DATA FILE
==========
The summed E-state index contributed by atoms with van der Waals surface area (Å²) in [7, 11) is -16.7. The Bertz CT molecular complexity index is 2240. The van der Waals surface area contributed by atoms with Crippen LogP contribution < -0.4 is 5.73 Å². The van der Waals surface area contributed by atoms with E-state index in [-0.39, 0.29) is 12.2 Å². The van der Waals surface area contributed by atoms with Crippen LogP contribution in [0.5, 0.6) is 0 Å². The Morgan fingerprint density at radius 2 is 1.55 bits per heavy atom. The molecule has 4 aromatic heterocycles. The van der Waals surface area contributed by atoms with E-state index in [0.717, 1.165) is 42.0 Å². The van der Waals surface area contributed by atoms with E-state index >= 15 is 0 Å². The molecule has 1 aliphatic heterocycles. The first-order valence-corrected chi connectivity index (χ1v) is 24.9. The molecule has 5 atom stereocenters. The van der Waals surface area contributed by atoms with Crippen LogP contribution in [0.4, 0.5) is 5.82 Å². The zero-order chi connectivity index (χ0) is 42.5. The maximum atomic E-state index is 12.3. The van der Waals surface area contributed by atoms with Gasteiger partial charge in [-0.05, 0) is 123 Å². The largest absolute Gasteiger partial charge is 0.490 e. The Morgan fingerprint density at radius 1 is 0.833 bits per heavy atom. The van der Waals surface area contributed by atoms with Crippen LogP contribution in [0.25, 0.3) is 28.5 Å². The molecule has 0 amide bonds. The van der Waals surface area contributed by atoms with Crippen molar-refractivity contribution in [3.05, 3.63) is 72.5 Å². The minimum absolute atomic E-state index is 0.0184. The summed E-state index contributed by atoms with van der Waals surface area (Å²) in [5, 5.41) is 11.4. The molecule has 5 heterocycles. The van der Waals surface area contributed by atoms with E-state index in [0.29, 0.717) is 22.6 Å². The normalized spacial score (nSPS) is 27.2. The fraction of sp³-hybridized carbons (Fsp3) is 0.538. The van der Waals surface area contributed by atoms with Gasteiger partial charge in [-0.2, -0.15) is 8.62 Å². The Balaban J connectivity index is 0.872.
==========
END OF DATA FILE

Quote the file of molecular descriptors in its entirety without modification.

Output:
The summed E-state index contributed by atoms with van der Waals surface area (Å²) in [7, 11) is -16.7. The Bertz CT molecular complexity index is 2240. The van der Waals surface area contributed by atoms with Crippen LogP contribution < -0.4 is 5.73 Å². The van der Waals surface area contributed by atoms with E-state index in [-0.39, 0.29) is 12.2 Å². The van der Waals surface area contributed by atoms with Crippen LogP contribution in [0.5, 0.6) is 0 Å². The Morgan fingerprint density at radius 2 is 1.55 bits per heavy atom. The molecule has 4 aromatic heterocycles. The van der Waals surface area contributed by atoms with E-state index in [0.717, 1.165) is 42.0 Å². The van der Waals surface area contributed by atoms with E-state index >= 15 is 0 Å². The molecule has 1 aliphatic heterocycles. The first-order valence-corrected chi connectivity index (χ1v) is 24.9. The molecule has 5 atom stereocenters. The van der Waals surface area contributed by atoms with Crippen LogP contribution in [0.4, 0.5) is 5.82 Å². The zero-order chi connectivity index (χ0) is 42.5. The maximum atomic E-state index is 12.3. The van der Waals surface area contributed by atoms with Gasteiger partial charge in [-0.05, 0) is 123 Å². The largest absolute Gasteiger partial charge is 0.490 e. The Morgan fingerprint density at radius 1 is 0.833 bits per heavy atom. The van der Waals surface area contributed by atoms with Crippen LogP contribution in [0.25, 0.3) is 28.5 Å². The molecule has 0 amide bonds. The van der Waals surface area contributed by atoms with Crippen molar-refractivity contribution in [3.05, 3.63) is 72.5 Å². The minimum absolute atomic E-state index is 0.0184. The summed E-state index contributed by atoms with van der Waals surface area (Å²) in [5, 5.41) is 11.4. The molecule has 5 heterocycles. The van der Waals surface area contributed by atoms with E-state index in [0.29, 0.717) is 22.6 Å². The normalized spacial score (nSPS) is 27.2. The fraction of sp³-hybridized carbons (Fsp3) is 0.538. The van der Waals surface area contributed by atoms with Gasteiger partial charge in [-0.2, -0.15) is 8.62 Å². The Balaban J connectivity index is 0.872.